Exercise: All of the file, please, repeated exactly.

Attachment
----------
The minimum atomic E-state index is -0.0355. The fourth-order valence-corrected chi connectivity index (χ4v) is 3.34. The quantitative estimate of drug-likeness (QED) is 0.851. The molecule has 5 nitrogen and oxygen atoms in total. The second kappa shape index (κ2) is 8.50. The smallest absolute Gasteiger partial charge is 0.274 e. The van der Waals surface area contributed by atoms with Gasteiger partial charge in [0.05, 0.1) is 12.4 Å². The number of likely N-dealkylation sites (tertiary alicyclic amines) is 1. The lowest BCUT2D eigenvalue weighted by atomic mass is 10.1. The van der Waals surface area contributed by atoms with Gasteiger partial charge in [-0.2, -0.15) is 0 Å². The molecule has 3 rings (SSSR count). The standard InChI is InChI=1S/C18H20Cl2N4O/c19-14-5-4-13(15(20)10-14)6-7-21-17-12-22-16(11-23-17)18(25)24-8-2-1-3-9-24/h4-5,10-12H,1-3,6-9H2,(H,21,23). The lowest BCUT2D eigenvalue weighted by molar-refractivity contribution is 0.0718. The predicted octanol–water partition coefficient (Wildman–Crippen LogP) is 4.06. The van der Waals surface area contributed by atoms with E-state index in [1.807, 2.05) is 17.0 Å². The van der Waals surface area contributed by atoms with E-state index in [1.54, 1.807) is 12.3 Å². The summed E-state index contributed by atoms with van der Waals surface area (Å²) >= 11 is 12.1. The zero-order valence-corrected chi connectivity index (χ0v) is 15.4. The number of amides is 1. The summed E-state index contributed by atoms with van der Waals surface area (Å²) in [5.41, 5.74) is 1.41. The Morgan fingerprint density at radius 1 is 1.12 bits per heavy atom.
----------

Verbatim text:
The minimum atomic E-state index is -0.0355. The fourth-order valence-corrected chi connectivity index (χ4v) is 3.34. The quantitative estimate of drug-likeness (QED) is 0.851. The molecule has 5 nitrogen and oxygen atoms in total. The second kappa shape index (κ2) is 8.50. The smallest absolute Gasteiger partial charge is 0.274 e. The van der Waals surface area contributed by atoms with Gasteiger partial charge in [0.05, 0.1) is 12.4 Å². The number of likely N-dealkylation sites (tertiary alicyclic amines) is 1. The lowest BCUT2D eigenvalue weighted by atomic mass is 10.1. The van der Waals surface area contributed by atoms with Gasteiger partial charge in [-0.2, -0.15) is 0 Å². The molecule has 3 rings (SSSR count). The standard InChI is InChI=1S/C18H20Cl2N4O/c19-14-5-4-13(15(20)10-14)6-7-21-17-12-22-16(11-23-17)18(25)24-8-2-1-3-9-24/h4-5,10-12H,1-3,6-9H2,(H,21,23). The lowest BCUT2D eigenvalue weighted by molar-refractivity contribution is 0.0718. The predicted octanol–water partition coefficient (Wildman–Crippen LogP) is 4.06. The van der Waals surface area contributed by atoms with E-state index in [1.807, 2.05) is 17.0 Å². The van der Waals surface area contributed by atoms with E-state index in [1.54, 1.807) is 12.3 Å². The summed E-state index contributed by atoms with van der Waals surface area (Å²) >= 11 is 12.1. The zero-order valence-corrected chi connectivity index (χ0v) is 15.4. The number of amides is 1. The summed E-state index contributed by atoms with van der Waals surface area (Å²) in [5.41, 5.74) is 1.41. The Morgan fingerprint density at radius 1 is 1.12 bits per heavy atom.